The Nature of the Bible and The Preacher’s Message

The Bible, is not a self-help book, or a Precious Promise Book, or an instruction manual for life’s problems. Instead, the Bible reveals God to man through his redemptive acts in the person of his Son Jesus Christ. This revelation is systematic, personal, and progressive.[1] Even an exciting historical narrative such as the story of David and Goliath has redemptive-historical value and must be preached properly (that is, in light of redemptive history) to do justice to the revelation.

Preaching is a message as well as a method. It is even arguable that preaching is a message rather than a method. The right message poorly proclaimed is preferable to a nonmessage well proclaimed. Paul saw his own function as being to declare the word of the cross. He had to proclaim the facts: Christ died, Christ rose. But he had also to proclaim the meaning of those facts. Uninterpreted, they were useless and meaningless. Interpreted as Christ’s vicarious suffering for sin and the attestation of his divine sonship and lordship, they were the saving power of God.[2]

Notice there is no mention made in Paul’s writings of using the Old Testament narratives to demonstrate “life principles” nor does Paul promote his ability to make the Scriptures “culturally relevant.” Sin is something that crosses cultural boundaries and, thank God, salvation crosses cultural boundaries as well. Paul made it clear that “There is neither Jew nor Greek, there is neither bond nor free, there is neither male nor female: for ye are all one in Christ Jesus.”

Preachers today, however, in their attempt to make the Scriptures relevant to society and to demonstrate the practicality and earthly value of being a Christian have attempted to fulfill the Great Commission by taking a message that is contrary to the nature of man and making it palatable to the masses. The problem is that part of the message must be sacrificed for this to happen. That is the only way something unacceptable and irrelevant can become acceptable and relevant to the natural man. They have succeeded only in weakening the gospel message and distorting the truth of God’s salvific work in Jesus Christ.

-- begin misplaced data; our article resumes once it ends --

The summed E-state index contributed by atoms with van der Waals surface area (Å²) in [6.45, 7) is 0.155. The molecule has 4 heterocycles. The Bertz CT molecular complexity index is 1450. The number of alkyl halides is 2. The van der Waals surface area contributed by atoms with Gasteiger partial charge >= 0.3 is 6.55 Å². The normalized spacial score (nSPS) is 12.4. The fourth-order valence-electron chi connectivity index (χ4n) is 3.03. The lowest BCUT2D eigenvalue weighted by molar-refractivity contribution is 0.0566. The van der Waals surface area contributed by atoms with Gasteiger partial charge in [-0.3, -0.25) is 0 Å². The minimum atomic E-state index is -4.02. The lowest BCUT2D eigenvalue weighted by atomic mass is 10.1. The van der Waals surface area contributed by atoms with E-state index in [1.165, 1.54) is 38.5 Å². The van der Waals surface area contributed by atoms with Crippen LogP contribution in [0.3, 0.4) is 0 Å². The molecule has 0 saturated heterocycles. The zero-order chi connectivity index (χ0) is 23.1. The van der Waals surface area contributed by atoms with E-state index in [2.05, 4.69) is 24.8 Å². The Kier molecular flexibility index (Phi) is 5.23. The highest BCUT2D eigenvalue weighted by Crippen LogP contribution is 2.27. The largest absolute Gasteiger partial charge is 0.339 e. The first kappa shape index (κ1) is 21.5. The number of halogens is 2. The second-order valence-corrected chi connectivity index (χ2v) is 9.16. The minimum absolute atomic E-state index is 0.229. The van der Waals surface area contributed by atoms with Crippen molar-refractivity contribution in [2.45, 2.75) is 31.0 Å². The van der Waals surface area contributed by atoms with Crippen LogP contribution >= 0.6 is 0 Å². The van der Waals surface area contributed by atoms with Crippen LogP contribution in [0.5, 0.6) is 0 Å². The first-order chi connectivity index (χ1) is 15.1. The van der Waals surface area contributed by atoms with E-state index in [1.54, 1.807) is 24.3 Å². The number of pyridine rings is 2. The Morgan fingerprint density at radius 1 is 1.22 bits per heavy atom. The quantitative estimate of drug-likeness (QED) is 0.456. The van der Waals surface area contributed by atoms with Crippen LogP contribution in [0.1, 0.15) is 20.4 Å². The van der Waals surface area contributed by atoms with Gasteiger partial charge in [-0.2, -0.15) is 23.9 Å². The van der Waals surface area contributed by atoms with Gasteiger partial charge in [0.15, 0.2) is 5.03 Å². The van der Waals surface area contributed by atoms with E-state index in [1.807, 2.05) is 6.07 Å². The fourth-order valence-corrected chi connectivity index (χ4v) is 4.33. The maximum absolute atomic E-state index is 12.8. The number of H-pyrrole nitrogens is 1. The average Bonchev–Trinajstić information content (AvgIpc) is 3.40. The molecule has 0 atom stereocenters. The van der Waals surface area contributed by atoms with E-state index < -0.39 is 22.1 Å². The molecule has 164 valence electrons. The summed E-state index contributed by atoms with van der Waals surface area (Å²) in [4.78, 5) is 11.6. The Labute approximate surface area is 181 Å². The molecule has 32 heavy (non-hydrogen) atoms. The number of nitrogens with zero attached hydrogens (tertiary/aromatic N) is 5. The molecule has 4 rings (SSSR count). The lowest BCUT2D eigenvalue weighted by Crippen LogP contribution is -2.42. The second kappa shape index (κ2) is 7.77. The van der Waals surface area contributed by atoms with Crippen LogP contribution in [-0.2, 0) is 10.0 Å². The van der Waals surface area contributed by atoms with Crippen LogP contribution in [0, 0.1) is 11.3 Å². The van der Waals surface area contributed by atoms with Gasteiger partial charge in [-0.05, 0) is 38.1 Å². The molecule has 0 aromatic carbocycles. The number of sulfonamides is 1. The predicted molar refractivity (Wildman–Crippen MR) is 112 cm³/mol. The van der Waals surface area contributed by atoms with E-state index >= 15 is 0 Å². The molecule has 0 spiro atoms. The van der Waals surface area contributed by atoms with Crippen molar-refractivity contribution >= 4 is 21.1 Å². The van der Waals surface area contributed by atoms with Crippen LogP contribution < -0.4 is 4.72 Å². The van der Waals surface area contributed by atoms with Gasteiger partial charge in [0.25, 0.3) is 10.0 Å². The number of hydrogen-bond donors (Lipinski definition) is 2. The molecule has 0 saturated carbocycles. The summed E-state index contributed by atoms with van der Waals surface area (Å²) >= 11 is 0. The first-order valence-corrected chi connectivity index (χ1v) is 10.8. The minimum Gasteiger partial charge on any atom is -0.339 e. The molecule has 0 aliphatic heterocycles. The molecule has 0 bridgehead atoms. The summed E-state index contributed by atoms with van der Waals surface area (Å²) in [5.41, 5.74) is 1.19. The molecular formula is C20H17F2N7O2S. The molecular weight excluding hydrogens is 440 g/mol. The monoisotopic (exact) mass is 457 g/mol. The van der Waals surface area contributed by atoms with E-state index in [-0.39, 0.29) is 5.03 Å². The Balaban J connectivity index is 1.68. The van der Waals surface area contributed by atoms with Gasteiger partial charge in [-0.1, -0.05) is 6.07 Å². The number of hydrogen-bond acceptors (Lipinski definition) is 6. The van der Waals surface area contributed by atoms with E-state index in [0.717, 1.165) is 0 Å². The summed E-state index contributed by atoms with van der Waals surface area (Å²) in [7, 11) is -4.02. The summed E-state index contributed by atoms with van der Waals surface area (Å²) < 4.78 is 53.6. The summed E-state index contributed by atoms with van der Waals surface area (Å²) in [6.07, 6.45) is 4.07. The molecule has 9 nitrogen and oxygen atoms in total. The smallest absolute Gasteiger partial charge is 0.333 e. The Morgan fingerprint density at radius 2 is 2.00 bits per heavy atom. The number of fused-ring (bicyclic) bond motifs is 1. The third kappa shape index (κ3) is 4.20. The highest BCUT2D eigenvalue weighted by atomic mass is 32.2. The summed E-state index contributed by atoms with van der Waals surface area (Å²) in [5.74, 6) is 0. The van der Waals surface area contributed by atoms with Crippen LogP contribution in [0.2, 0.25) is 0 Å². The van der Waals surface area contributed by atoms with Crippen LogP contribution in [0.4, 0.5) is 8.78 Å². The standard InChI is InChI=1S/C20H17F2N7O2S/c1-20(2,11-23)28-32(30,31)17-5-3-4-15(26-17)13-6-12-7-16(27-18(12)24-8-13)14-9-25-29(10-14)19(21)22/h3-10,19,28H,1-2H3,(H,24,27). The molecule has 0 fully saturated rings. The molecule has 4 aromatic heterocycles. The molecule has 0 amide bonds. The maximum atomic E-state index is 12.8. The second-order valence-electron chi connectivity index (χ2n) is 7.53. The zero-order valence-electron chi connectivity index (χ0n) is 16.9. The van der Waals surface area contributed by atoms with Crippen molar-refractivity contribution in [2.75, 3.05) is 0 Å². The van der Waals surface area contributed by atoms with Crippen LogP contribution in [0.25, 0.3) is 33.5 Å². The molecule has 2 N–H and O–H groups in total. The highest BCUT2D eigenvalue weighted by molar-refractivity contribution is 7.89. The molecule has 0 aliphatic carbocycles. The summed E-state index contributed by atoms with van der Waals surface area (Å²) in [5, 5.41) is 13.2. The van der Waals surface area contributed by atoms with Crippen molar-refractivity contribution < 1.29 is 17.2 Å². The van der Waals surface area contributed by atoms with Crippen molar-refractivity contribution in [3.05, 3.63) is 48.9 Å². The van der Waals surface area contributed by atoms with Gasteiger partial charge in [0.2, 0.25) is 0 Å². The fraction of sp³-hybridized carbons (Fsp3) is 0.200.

Many preachers today would judge a sermon to be good if it had a good outline, a catchy title, and really “spoke to people’s lives.” Secondary are the considerations regarding how faithful it is to the text or how Christ was exalted. “If you preach a sermon that would be acceptable to the members of a Jewish synagogue or to a Unitarian congregation, there is something radically wrong with it.”[3] Many sermons have great outlines, catchy titles, and captivating illustrations, but these do not make Christian preaching. “Preaching, when truly Christian, is distinctive.”[4] These sermons may be great motivational speeches, but they are not sermons about Christ nor is Christ lifted up and believers edified. As a result, believers go home spiritually malnourished because they have not been fed on the Bread of Life. Meanwhile, the lost go home wondering what all the fuss is about. “Our Lord himself warns us, as he did the Pharisees, that any form of preaching or reading the Bible that misses Christ at the center is not genuine preaching or reading of Scripture.”[5]

[1] Geerhardus Vos, Biblical Theology, (Grand Rapids: Eerdmans, 1975), 5-7.
[2] Donald Macleod, “Preaching and Systematic Theology,” in The Preacher and Preaching, ed. Samuel T. Logan, (Phillipsburg: Presbyterian and Reformed Publishing Company, 1986), 246-247.
[3] Jay Adams, Preaching with Purpose, 147.
[4] Adams, 147. Emphasis in original.
[5] Michael Horton, In the Face of God, (Dallas: Word Publishing, 1996), 205

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About Michael R. Jones

Pastor and PhD candidate writing on Paul's theology of suffering.
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